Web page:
There are some slight variations along the way like chainsaw only levels or blackout levels that provide you with only a small amount of visible space around your character, but these levels are too few and far between to help keep the experience fresh beyond 20-30 in-game days.
As you progress through Default Mode, you will unlock other modes that you can play solo or co-operatively via local or Xbox LIVE (PlayStation Network) play. The aforementioned Chainsaw Only and Blackout levels become their own modes and you will also unlock Turbo Mode, All Weapons (which from what I can tell gives you no weapons aside from the generic gun) Mode and what I feel to be the greatest strength of the game; 7 Days of Hell Mode.
7 Days of Hell Mode is an amped-up take on Default Mode and had it been the main mode of the game I would feel very differently about Zombie Apocalypse. 7 Days of Hell Mode is a single trip through the game’s environments with the zombie count increased exponentially. It’s much more fun and intense and even though these levels tend to run a bit long (most last 30-60 minutes), this mode is by far the best in the game. Had Nihilistic Software, Inc. chosen to make 7 Days of Hell Mode the main mode of the game, made the 55 day Default Mode an unlockable and tacked on a generic story, it would have been a much better experience.
Another thing that would have helped Zombie Apocalypse is better weapons. You do have the opportunity to erase zombies with a shotgun, a grenade launcher and even a bazooka, but none of the weapons are particularly effective, especially during the latter stages and they lack any real “oomph”. Even when executing a zombie with your chainsaw or sending them into an environmental trap, there is little impact or effect beyond seeing buckets of blood spew onto the play area. I can’t quite put my finger on why, but I think that Zombie Apocalypse lacks any sort of visceral quality related to combat.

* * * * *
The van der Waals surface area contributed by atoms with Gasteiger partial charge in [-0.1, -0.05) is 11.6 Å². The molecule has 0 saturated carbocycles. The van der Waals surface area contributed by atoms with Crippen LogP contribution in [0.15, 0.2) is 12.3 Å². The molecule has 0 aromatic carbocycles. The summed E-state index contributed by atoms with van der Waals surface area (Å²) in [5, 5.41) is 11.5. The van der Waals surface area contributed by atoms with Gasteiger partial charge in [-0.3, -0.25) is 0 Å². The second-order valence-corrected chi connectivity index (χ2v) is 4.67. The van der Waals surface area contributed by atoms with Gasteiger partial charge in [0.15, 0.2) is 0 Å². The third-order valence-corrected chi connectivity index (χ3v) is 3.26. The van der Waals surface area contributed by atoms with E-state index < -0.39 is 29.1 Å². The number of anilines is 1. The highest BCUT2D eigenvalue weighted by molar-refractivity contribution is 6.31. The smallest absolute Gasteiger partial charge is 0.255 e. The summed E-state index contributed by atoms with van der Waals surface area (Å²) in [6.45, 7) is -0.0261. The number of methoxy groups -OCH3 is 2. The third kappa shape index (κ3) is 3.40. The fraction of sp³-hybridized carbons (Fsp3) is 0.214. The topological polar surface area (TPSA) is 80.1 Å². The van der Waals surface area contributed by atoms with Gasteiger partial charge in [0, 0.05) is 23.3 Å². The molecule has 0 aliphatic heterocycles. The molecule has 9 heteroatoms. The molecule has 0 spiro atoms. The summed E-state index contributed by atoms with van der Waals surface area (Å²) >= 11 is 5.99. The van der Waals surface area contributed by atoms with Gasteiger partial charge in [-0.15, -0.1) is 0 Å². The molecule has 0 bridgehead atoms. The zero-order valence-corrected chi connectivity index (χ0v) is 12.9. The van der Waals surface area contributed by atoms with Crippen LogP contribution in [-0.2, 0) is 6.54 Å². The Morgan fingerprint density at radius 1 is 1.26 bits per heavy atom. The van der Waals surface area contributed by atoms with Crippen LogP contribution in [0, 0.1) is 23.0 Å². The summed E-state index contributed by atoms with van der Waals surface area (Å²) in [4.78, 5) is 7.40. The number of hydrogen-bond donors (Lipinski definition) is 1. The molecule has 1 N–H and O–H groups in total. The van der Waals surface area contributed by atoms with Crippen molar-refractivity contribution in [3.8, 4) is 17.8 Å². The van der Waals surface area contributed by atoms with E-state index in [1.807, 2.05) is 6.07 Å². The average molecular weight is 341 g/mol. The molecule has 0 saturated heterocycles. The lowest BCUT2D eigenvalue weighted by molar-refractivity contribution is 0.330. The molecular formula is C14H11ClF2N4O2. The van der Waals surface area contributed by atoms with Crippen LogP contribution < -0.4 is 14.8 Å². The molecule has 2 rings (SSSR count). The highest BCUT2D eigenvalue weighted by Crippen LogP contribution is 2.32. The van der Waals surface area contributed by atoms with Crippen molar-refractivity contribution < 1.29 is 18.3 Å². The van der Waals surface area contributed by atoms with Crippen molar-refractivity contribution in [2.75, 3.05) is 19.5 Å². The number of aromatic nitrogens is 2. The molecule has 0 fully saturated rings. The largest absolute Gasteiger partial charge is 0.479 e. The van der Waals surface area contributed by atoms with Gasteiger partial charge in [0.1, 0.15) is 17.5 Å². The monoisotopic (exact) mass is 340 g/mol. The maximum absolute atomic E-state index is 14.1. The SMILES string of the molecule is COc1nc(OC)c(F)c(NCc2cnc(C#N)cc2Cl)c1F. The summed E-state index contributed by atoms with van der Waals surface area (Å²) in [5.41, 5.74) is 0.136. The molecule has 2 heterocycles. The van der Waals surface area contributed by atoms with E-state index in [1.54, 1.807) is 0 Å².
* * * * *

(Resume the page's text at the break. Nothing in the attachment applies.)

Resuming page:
The sound design certainly adds nothing to the package. Any music in the game is relegated to muffled background noise and weapons are simply weak sounding. Each zombie type does make its own blood-hungry groan, but in general the audio is as bland as the gameplay. Particularly annoying are the chatter of your exploding teddy bear zombie bait and celebration sounds that the characters make upon completing a level.
Zombie Apocalypse is controlled like most dual-stick shooters with the left analog stick used for movement and the right for shooting. You control the chainsaw by holding down the right or left triggers on your controller and both bumpers are assigned to tossing your exploding teddy bear zombie bait. Should a zombie grab ahold of your character, you can in most cases shake them off my vigorously shaking the left analog stick.
For the most part, Zombie Apocalypse is a good looking game. There are some problems related to lighting, but worse are physics-related issues. There were many times that I got stuck in the environments because of texture clipping and often “dead” zombies would remain floating in a level instead of disappearing. Considering the small size of the arenas, these issues should have been removed during testing and quality assurance. There was also noticeable slowdown when blowing up a group of ten or more zombies and often the game would literally stop for a few seconds.
I cannot in good conscience recommend Zombie Apocalypse to anyone at all, chalk this review up to a case of “I played it so you don’t have to”. It is an extremely generic and unfulfilling experience that lasts too long and I actually had trouble playing it enough to write this review. I did thoroughly enjoy myself for about an hour and I thought that 7 Days of Hell Mode was great, but it was not enough to make me remember the game in a positive light. In fact, I deleted the game from my system immediately after writing this review less than a week after its release.
+ 7 Days of Hell Mode
+ Four-Player Co-Op
- Bland, Generic Gameplay
- Default Mode is Too Long and Tedious
- Weak Weapons
- Performance Issues
Game Forward Score: 1/5
Brian J. Papineau > Game Forward
Zombie Apocalypse (Xbox LIVE Arcade) Quick Facts:
Genre: Dual-Stick Shooter
Developer: Nihilistic Software, Inc.
Publisher: Konami Digital Entertainment, Inc.
Release Date: Sept 23, 2009
Price: 800 Microsoft Points
ESRB Rating: M (Mature)